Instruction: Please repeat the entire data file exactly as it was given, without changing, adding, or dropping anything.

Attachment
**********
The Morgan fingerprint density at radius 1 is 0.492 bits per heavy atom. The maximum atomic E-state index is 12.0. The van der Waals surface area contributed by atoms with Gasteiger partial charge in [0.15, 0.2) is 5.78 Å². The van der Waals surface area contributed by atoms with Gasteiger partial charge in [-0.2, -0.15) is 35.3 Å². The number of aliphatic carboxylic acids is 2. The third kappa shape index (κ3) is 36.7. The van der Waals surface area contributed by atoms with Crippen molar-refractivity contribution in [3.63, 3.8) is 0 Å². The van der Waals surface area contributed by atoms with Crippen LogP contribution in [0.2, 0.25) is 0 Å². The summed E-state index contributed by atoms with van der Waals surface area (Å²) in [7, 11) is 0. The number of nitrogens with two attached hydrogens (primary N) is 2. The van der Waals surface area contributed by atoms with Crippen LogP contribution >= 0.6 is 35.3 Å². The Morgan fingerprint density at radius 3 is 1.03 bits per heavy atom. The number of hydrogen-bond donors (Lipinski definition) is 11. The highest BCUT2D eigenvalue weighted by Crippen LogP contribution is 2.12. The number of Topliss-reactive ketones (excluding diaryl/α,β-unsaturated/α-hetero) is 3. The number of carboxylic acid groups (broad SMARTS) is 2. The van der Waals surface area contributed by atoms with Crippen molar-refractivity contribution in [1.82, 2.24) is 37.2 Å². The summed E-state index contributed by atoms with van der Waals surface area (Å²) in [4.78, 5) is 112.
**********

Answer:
The Morgan fingerprint density at radius 1 is 0.492 bits per heavy atom. The maximum atomic E-state index is 12.0. The van der Waals surface area contributed by atoms with Gasteiger partial charge in [0.15, 0.2) is 5.78 Å². The van der Waals surface area contributed by atoms with Gasteiger partial charge in [-0.2, -0.15) is 35.3 Å². The number of aliphatic carboxylic acids is 2. The third kappa shape index (κ3) is 36.7. The van der Waals surface area contributed by atoms with Crippen molar-refractivity contribution in [3.63, 3.8) is 0 Å². The van der Waals surface area contributed by atoms with Crippen LogP contribution in [0.2, 0.25) is 0 Å². The summed E-state index contributed by atoms with van der Waals surface area (Å²) in [7, 11) is 0. The number of nitrogens with two attached hydrogens (primary N) is 2. The van der Waals surface area contributed by atoms with Crippen LogP contribution >= 0.6 is 35.3 Å². The Morgan fingerprint density at radius 3 is 1.03 bits per heavy atom. The number of hydrogen-bond donors (Lipinski definition) is 11. The highest BCUT2D eigenvalue weighted by Crippen LogP contribution is 2.12. The number of Topliss-reactive ketones (excluding diaryl/α,β-unsaturated/α-hetero) is 3. The number of carboxylic acid groups (broad SMARTS) is 2. The van der Waals surface area contributed by atoms with Crippen molar-refractivity contribution in [1.82, 2.24) is 37.2 Å². The summed E-state index contributed by atoms with van der Waals surface area (Å²) in [4.78, 5) is 112.